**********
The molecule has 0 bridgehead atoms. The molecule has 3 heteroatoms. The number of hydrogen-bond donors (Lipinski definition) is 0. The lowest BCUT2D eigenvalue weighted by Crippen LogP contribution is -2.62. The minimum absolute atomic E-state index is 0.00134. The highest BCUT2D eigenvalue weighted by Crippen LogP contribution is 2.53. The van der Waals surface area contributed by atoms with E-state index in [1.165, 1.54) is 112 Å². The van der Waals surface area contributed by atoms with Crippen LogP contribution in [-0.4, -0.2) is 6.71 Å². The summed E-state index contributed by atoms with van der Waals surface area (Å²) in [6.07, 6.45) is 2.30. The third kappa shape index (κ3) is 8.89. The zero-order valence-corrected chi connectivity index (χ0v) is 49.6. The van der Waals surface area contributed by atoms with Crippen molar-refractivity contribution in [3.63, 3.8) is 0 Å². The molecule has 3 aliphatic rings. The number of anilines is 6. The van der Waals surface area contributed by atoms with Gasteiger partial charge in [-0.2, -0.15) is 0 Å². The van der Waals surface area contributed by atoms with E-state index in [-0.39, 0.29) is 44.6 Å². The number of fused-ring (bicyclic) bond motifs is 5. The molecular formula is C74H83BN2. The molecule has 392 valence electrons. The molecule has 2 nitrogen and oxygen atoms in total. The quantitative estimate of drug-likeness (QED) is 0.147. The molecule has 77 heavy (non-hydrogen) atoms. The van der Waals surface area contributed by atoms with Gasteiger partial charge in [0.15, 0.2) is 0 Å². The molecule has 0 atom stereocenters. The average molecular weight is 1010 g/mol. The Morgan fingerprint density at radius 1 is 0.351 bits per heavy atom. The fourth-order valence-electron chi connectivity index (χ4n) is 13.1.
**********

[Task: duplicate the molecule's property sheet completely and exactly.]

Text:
The molecule has 0 bridgehead atoms. The molecule has 3 heteroatoms. The number of hydrogen-bond donors (Lipinski definition) is 0. The lowest BCUT2D eigenvalue weighted by Crippen LogP contribution is -2.62. The minimum absolute atomic E-state index is 0.00134. The highest BCUT2D eigenvalue weighted by Crippen LogP contribution is 2.53. The van der Waals surface area contributed by atoms with E-state index in [1.165, 1.54) is 112 Å². The van der Waals surface area contributed by atoms with Crippen LogP contribution in [-0.4, -0.2) is 6.71 Å². The summed E-state index contributed by atoms with van der Waals surface area (Å²) in [6.07, 6.45) is 2.30. The third kappa shape index (κ3) is 8.89. The zero-order valence-corrected chi connectivity index (χ0v) is 49.6. The van der Waals surface area contributed by atoms with Crippen molar-refractivity contribution in [3.63, 3.8) is 0 Å². The molecule has 3 aliphatic rings. The number of anilines is 6. The van der Waals surface area contributed by atoms with Gasteiger partial charge in [-0.2, -0.15) is 0 Å². The van der Waals surface area contributed by atoms with E-state index in [-0.39, 0.29) is 44.6 Å². The number of fused-ring (bicyclic) bond motifs is 5. The molecular formula is C74H83BN2. The molecule has 392 valence electrons. The molecule has 2 nitrogen and oxygen atoms in total. The quantitative estimate of drug-likeness (QED) is 0.147. The molecule has 77 heavy (non-hydrogen) atoms. The van der Waals surface area contributed by atoms with Gasteiger partial charge in [0.15, 0.2) is 0 Å². The molecule has 0 atom stereocenters. The average molecular weight is 1010 g/mol. The Morgan fingerprint density at radius 1 is 0.351 bits per heavy atom. The fourth-order valence-electron chi connectivity index (χ4n) is 13.1.